do with pharmaceutical economics than whether botanicals are
useful for treating disease.
Throughout the 19th and early 20th centuries,
American medicine was steeped in herbals; black cohosh was
listed in the United States Pharmacopoeia, the nation's official
drug reference book, from 1820 to 1926. But around the time
of World War II, drug manufacturers began focusing almost
exclusively on synthetic molecules that, unlike herbs, could
be patented and held the promise of big profits. So research
stopped, and medicinal plants were dropped from use.
"It makes me very angry," Tyler
says. "Many of these things are native American plants,
like echinacea and saw palmetto, black cohosh. But
we dropped them largely because companies felt they couldn't
make any money on them."
They were not dropped in Europe; Germans,
especially, remained faithful to their long history with botanicals.
"During the Third Reich, the Nazis actually promoted
it," says Edzard Ernst, a Munich native and professor
of complementary medicine at the University of Exeter in England.
"They liked the idea of natural medicine. It fitted their
ideology. It was very German, homemade, very Teutonic, that
sort of thing. And potentially very cheap."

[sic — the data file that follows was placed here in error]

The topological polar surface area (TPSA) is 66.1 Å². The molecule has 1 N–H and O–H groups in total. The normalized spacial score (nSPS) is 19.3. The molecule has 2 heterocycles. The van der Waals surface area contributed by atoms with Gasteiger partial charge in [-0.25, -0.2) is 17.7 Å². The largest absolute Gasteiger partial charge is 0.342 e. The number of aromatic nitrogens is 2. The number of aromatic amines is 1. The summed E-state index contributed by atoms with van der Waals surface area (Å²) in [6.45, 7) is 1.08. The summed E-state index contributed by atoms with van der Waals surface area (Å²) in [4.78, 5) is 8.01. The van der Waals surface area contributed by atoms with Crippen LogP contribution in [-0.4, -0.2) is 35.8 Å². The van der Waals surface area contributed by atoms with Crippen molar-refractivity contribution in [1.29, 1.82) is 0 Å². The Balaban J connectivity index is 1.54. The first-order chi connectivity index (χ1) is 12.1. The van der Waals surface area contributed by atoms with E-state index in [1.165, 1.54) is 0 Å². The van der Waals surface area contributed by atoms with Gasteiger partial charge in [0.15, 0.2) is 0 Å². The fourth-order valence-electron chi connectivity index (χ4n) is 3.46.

With so many German doctors prescribing
herbals, Ernst says, it was inevitable that manufacturers
would begin doing research, if only to give themselves a marketing
The leading black cohosh manufacturer
is Schaper & Brummer, which has been selling the herb
under the trade name RemiFemin since 1955. Over the past half-century,
about 15 clinical studies of black cohosh have been published
in the scientific literature. Every one of them, says Johannes
Freudenstein, head of research and production at Schaper &
Brummer, has been conducted either by his company or with
The best studies, Freudenstein says, show
that RemiFemin is nearly
as effective as estrogen and far more effective than dummy
pills at treating hot flashes and is also useful
in managing the mood swings and irritability that may go along
None of the clinical trials lasted longer
than six months, so the jury is still out on whether black
cohosh is safe over the long term. But the Schaper & Brummer